Put your game face on: the joy of playing classic board games
Classic board games at The Ark in Dublin to mark Game Plan: Board Games Rediscovered,
Children playing board games in The Ark, Eustace Street, D2. Photograph: Alan Betson/The Irish Times
A few months ago my nephew Stanley challenged me to a game of Connect Four. I let him win, of course; I don’t get to see Stanley very often because he lives in London, and besides, he’s just five years old. Stanley, however, started calling himself “the Connect Four champion” and generally celebrated his victory in such a triumphant and gloating fashion that, when he challenged me to a rematch, I decided to show him no mercy.
But he won anyway. And then he won again. And again. And again. It turned out that he really was the Connect Four champion and I was a 43-year-old woman who had been beaten in a game of strategy by a five-year-old. Repeatedly.
So when I was asked to play some classic board games at The Ark in Dublin to mark their fantastic new exhibition Game Plan: Board Games Rediscovered, I had mixed feelings. On the one hand, this was an opportunity to prove that I could beat a child at a board game. On the other, I was being forced to confront the fact that I now really cared about beating a child at a board game. Also, what if they won?
Game Plan was organised by the Victoria and Albert Museum’s Museum of Childhood in London. And it’s a reminder that adults and children have been enjoying – and squabbling over – board games for a very, very long time. The exhibition includes an ancient board used for playing Senet, a game that originated in Ancient Egypt more than 5,000 years ago, and traces the evolution of board games through Chess, Snakes and Ladders and Cluedo and on to 21st century hits such as Pandemic.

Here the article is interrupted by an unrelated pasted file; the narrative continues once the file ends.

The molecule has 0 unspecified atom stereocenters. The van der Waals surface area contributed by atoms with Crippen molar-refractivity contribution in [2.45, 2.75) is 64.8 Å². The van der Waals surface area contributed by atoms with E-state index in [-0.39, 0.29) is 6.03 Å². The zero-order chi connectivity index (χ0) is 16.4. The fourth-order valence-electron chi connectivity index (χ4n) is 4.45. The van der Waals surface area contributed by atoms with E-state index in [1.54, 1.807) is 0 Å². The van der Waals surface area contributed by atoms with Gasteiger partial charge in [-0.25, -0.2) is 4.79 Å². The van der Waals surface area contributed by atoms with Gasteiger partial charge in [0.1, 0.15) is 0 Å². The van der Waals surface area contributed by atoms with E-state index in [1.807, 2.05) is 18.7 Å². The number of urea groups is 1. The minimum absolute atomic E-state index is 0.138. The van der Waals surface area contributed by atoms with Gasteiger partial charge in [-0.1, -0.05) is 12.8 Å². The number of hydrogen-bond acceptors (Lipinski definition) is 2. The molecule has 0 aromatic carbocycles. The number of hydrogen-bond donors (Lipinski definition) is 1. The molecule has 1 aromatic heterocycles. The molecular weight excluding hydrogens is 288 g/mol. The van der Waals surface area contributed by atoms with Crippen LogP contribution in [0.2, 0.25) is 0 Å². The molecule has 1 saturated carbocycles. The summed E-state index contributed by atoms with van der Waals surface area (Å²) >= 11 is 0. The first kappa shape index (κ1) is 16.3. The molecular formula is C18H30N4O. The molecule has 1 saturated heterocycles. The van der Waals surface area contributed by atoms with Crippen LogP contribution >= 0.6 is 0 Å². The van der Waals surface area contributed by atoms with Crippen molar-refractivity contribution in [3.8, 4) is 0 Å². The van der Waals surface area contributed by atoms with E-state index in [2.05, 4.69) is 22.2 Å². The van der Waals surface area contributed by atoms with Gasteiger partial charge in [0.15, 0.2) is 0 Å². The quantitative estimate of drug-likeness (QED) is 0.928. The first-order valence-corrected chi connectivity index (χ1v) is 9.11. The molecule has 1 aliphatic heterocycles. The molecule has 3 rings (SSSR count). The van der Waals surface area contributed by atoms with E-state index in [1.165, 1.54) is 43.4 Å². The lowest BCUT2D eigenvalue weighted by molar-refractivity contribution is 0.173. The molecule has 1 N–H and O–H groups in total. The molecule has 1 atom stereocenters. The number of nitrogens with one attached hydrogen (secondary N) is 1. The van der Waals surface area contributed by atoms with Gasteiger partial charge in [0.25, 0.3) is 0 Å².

Game-related workshops will take place throughout the show’s run and the route through the exhibition is set up like a game itself, making it even more fun. At the end, visitors can answer questions to determine their “game face”. Are you a “gloating winner” (I’m looking at you, Stanley), a “sore loser”, a “goody two shoes”, a “cheater”, “distracted gamer” or even a “no gamer”?
Sometimes they’re thinking games that get you to think and sometimes they’re just luck games
When I arrive at the Ark, I’m introduced to Fionnán Ó’Baoighill from Dublin. Fionnán is 10 and enjoys “Draughts, Chess, Monopoly and Snakes and Ladders”. What appeals to him about board games as opposed to modern computer games? He likes the fact that you get to play with other people. “Sometimes they’re thinking games that get you to think and sometimes they’re just luck games.” Fionnán thinks “it’s fun to do things that aren’t computer games” and points out that board games are also a good option when “you’re not allowed more screen time. I like computer games too. But people in my class only play computer games.”